Experimental music, photography, and adventures

Archive for the 'Toys' Category

Great Christmas

Wednesday, December 26th, 2007

I had a great four-day weekend, since I took the 24th off and the office was closed on Christmas day. I did a fun road ride on Christmas Eve Day, once again doing the Shilo Road route of which I am so fond. That was a good length, about 25 miles. Sarah and I exchanged our gifts on Christmas Eve. Her gifts to me followed a bicycle touring theme, including a book and a backpacking sleeping pad and sleeping bag.

They are incredibly compact and lightweight, the sleeping bag weighing exactly 1 kilogram. I’ve been talking about doing a bicycle tour for a while now and I’m feeling more and more confident that I’ll be able to do one sometime in 2008. Last year, fitness would have been the biggest concern but hopefully I can stay in some semblance of shape over the winter and be in better shape next year. And now I have a lot of the gear I’ll need to do some sub 24-hour overnight trips and/or a longer tour. Thanks, hot stuff!

Christmas morning, we went over to mom’s house to exchange gifts with my family. We had a great time. Mom made lasagna for dinner as is becoming a tradition, and after dinner, I proposed a hike. The high was 47 degrees, and it was sunny — an incredibly beautiful day and surprisingly warm. After some discussion, everyone decided to come. We decided to hike the Wolf Cave trail (trail #5) at McCormick’s Creek State Park. It’s an easy two-mile trail.

Everyone really seemed to enjoy the hike, including my sister Becky, who hasn’t gone on the past few family hikes. I was really glad that everyone went and had a good time. In fact, it had been a long time since Sarah and I went hiking, and I think I had forgotten just how much I enjoy it. Here are some photos from the hike. Sarah took some of these.


Sarah and me

There's a hiding place in there!
Avery (my nephew) showing me a hiding place in Wolf Cave

Avery, mom, and me

Wolf cave
Rock bridge with icicles

Fording the river
Avery and mom crossing the creek

Becky and me
Becky (my sister) and me

Becky, looking aloof

Hiding in a tree
Avery, hiding in a tree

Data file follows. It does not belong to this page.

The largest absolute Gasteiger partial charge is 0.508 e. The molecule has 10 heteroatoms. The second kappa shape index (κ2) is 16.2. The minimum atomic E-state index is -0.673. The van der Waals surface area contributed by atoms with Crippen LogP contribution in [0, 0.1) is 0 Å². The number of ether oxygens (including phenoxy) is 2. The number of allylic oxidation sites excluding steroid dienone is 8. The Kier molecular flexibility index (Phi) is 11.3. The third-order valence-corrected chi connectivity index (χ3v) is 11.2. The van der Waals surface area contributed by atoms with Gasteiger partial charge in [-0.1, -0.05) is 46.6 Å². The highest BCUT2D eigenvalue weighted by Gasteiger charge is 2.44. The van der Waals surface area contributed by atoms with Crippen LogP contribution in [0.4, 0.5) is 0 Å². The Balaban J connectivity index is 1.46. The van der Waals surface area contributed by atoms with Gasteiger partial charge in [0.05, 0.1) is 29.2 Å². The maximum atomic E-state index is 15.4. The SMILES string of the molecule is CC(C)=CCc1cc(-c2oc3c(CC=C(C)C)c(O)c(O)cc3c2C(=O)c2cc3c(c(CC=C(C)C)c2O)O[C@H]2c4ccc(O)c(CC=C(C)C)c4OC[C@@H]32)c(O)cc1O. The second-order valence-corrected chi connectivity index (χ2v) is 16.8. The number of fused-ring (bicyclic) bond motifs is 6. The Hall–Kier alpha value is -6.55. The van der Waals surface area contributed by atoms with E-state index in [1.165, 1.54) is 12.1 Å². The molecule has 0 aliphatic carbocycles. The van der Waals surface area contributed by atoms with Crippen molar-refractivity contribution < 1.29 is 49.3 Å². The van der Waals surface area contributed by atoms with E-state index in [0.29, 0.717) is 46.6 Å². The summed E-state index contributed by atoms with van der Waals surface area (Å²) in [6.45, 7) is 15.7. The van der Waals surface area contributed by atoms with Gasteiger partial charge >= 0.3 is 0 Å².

Hiking into the sun II
Hiking into the sun


Thursday, March 8th, 2007

Sarah and I were at Kmart last night, and I looked around the toy section to see if they had any cool toys that I could use for music-making purposes. I’ve been on a circuit bending kick, or at least I’m trying to learn how to do some circuit bending. Circuit bending is taking existing devices and messing up their circuits to get them to do different things, such as changing the pitch, adding effects, making glitchy sounds, etc. It’s generally done to toys, although ones from the 80s-early 90s are best, since newer ones often have all the circuitry on a single chip.

Anyway, I found this awesome toy, a “Zoundz,” made by Zizzle. It was on sale for $15, marked down from $49.99. The idea is, there’s a white surface with three “hot spots” in which you place various “pawns.” Each pawn makes a different sound, and will play different melodies or beats depending on which hot spot you put it on. The hot spots also light up/blink in various colors. You can also adjust some effects, and using the cube pawn, you can record 5 seconds of your own audio. You can also plug in a mic or iPod and play it through the Zoundz. You can see a video of a Zoundz in action on their site or in this YouTube video (not mine).

The Zoundz is pretty cool as-is, but of limited utility for making music. It comes with pre-programmed loops (except the recordable cube). I hope that I can find a way to hack this thing to play my own sounds, allowing me to use the pawns to control it. I haven’t looked inside the device yet, but this seems a little ambitious to me at the moment. I definitely need to tackle some easier projects first.

I’m looking forward to the arrival of the Barbie Karaoke Machine I am getting from eBay, as it’ll be a fun circuit bending target, and hopefully a learning experience.

I’ve already had some circuit-bending success, adding audio outputs to a cheap keyboard I got at Wal-mart, and doing some semi-successful experiments with this old equipment I bought at an antique shop. It appears to be a Dictograph from the WWII era, and would have been used for eavesdropping/spying. It has several elements that are either speakers or microphones, which I am hoping to use as mics. I got one of them to work (sort of) already, although I had to yell to make it pick up my voice. It had a great boxy sound, and I’d love to use it for something, so hopefully I can get it working a bit better.

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